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Apr 19, 2020

The world has been changed by the modern advancements of vaccines and immunisations to some of the most devastating diseases, infections and viruses the world has ever seen. And to celebrate these medical feats, the World Health Organization (WHO) established World Immunisation Week – celebrated in the last week of April (24 to 30 April) and the theme this year is #VaccinesWork for All.

This is one of the organisation’s many initiatives and it aims to promote the use of vaccines to protect people of all ages against disease. From the annual flu vaccine to measles and even polio, immunisation saves millions of lives every year and is widely recognised as one of the world’s most successful and cost-effective health interventions. Yet, there are still approximately 20 million children in the world today who are not getting the vaccines they need.

Vaccines in the context of the Novel Coronavirus

Bacille Calmette-Guérin (BCG) is a vaccine against tuberculosis (TB), developed in the early 1920s, registered in South Africa. It has protective non-specific effects against other respiratory tract infections. In clinical trials, the BCG vaccine has been proven to train your immune system which allows it to react faster and more efficiently to infections from bacteria and viruses.

Scientists think the reason the BCG vaccine acts as a general immune booster is because it is a “live” vaccine. Although many countries around the world have abandoned mass BCG vaccination due to waning TB diagnoses, South Africa has continued with this vaccination due to the very high TB rates. While there is no certainty yet, indications are that the BCG vaccination may reduce the morbidity and mortality of people during the COVID-19 (SARS-CoV-2) outbreak in South Africa and other countries that still participate in mass BCG vaccines.

South Africa is a developing country and unlike China, the capacity of hospital personnel in South Africa is limited, with large deficits of nursing staff and doctors. So, the safety, health and fitness of existing medical professionals is imperative to allow us to keep up with the pandemic. Researchers hope the BCG immunisation will turbo-charge the immune system such that it is in a heightened state of readiness and able to detect and destroy the virus before it wreaks havoc in the body. It will be assessed for its ability to mitigate the prevalence and the severity of COVID-19 symptoms.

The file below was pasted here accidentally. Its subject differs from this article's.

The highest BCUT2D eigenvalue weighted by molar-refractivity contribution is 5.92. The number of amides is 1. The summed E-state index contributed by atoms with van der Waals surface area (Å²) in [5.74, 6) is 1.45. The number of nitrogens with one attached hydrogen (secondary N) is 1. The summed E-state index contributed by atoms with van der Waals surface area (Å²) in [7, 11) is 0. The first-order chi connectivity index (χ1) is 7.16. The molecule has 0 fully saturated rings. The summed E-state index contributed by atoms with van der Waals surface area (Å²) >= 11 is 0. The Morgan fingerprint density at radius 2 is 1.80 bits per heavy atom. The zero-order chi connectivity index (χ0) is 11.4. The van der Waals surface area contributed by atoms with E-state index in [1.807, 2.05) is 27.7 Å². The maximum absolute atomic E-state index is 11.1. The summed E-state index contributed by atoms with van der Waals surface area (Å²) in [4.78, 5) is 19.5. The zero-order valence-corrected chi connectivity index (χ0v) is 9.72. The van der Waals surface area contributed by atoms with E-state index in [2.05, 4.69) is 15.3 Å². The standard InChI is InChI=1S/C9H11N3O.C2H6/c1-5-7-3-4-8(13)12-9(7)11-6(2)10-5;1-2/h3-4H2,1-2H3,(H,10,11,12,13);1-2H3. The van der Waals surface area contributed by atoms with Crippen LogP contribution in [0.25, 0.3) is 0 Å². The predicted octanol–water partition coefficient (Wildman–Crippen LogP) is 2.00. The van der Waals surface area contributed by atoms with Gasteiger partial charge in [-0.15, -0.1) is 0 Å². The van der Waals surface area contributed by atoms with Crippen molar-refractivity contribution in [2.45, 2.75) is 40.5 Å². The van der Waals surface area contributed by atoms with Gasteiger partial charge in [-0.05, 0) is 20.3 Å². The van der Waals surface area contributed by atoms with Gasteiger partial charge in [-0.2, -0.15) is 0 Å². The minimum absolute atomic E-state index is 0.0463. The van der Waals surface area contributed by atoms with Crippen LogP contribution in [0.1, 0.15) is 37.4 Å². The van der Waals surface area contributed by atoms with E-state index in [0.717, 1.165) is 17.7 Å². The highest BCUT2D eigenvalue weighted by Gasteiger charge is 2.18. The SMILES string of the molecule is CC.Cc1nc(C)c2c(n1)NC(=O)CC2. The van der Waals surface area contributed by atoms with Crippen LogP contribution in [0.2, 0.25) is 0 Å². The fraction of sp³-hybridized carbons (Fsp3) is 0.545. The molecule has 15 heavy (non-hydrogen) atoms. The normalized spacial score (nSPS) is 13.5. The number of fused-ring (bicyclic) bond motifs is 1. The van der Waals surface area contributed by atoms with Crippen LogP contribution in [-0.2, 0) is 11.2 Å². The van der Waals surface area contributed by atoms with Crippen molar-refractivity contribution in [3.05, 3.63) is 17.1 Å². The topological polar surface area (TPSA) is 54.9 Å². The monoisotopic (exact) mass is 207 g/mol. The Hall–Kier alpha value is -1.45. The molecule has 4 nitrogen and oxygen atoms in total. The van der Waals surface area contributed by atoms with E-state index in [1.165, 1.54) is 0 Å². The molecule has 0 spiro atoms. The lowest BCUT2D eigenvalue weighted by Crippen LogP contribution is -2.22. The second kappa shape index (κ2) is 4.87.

According to preliminary research,  “There had been speculation that countries without a continued policy of vaccinating against TB could have an up to 10 times higher risk in terms of COVID-19 positive cases including a higher pneumonia complication rate, such countries include the US, Italy and Spain. Countries that do have such a policy have shown a much lower rate e.g. Japan, India and South Africa. This is not a proven fact but if it turns out to be true could have a significant impact on the road ahead for us.”

Bestmed Vaccine Benefits

Bestmed Medical Scheme believes in the value that vaccines can bring in efforts to support the health and well-being of individuals and communities and the age-old anecdote that prevention is better than cure. For this reason, we offer a wide range of vaccines available on different options as part of our preventative care benefits. The annual flu vaccine, pneumonia and HPV vaccinations are available across all options. We continually encourage our members to make use of these benefits through education and communication that informs them of the benefits of immunisations.

All our savings, capitation and comprehensive options offer paediatric immunisations that follow the vaccine schedule as provided by the South African Department of Health. The benefit is paid from scheme risk at 100% scheme tariff, meaning that the cost of the immunisations does not affect the member’s savings or day to day benefits. Our comprehensive options also cover the Haemophilus Influenzae Type B vaccine (HIB), travel vaccines and a list of other vaccines.

From preventing diseases, viruses and infections that have once plagued the world at one point or another to boosting our immune system against new bacteria, vaccines and immunisations have changed the world for the better. May we take this week to celebrate how vaccines – and the people who develop, deliver and receive them – are heroes by continuously working to protect the health of everyone, everywhere.

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